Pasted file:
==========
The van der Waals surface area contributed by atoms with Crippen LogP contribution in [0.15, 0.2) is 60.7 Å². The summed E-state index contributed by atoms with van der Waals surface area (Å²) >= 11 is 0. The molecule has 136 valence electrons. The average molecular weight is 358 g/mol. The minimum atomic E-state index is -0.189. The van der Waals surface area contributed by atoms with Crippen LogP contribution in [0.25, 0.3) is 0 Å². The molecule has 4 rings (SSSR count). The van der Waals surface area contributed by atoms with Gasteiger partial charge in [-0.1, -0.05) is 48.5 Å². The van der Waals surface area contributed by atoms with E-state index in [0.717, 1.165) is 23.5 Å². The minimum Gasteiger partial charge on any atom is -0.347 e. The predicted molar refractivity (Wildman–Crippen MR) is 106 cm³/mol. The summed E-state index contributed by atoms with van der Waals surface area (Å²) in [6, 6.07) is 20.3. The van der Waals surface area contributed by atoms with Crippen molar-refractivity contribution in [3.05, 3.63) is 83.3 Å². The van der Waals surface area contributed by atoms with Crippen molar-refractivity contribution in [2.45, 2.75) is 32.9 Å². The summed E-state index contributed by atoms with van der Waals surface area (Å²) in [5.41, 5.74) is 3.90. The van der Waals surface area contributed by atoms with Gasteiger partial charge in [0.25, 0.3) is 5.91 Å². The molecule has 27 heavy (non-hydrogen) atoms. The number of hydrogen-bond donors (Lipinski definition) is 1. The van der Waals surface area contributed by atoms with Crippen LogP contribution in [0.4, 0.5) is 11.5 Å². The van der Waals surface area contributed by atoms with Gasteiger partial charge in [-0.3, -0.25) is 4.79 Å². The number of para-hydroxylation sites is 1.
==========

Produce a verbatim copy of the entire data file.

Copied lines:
The van der Waals surface area contributed by atoms with Crippen LogP contribution in [0.15, 0.2) is 60.7 Å². The summed E-state index contributed by atoms with van der Waals surface area (Å²) >= 11 is 0. The molecule has 136 valence electrons. The average molecular weight is 358 g/mol. The minimum atomic E-state index is -0.189. The van der Waals surface area contributed by atoms with Crippen LogP contribution in [0.25, 0.3) is 0 Å². The molecule has 4 rings (SSSR count). The van der Waals surface area contributed by atoms with Gasteiger partial charge in [-0.1, -0.05) is 48.5 Å². The van der Waals surface area contributed by atoms with E-state index in [0.717, 1.165) is 23.5 Å². The minimum Gasteiger partial charge on any atom is -0.347 e. The predicted molar refractivity (Wildman–Crippen MR) is 106 cm³/mol. The summed E-state index contributed by atoms with van der Waals surface area (Å²) in [6, 6.07) is 20.3. The van der Waals surface area contributed by atoms with Crippen molar-refractivity contribution in [3.05, 3.63) is 83.3 Å². The van der Waals surface area contributed by atoms with Crippen molar-refractivity contribution in [2.45, 2.75) is 32.9 Å². The summed E-state index contributed by atoms with van der Waals surface area (Å²) in [5.41, 5.74) is 3.90. The van der Waals surface area contributed by atoms with Gasteiger partial charge in [0.25, 0.3) is 5.91 Å². The molecule has 27 heavy (non-hydrogen) atoms. The number of hydrogen-bond donors (Lipinski definition) is 1. The van der Waals surface area contributed by atoms with Crippen LogP contribution in [0.4, 0.5) is 11.5 Å². The van der Waals surface area contributed by atoms with Gasteiger partial charge in [-0.3, -0.25) is 4.79 Å². The number of para-hydroxylation sites is 1.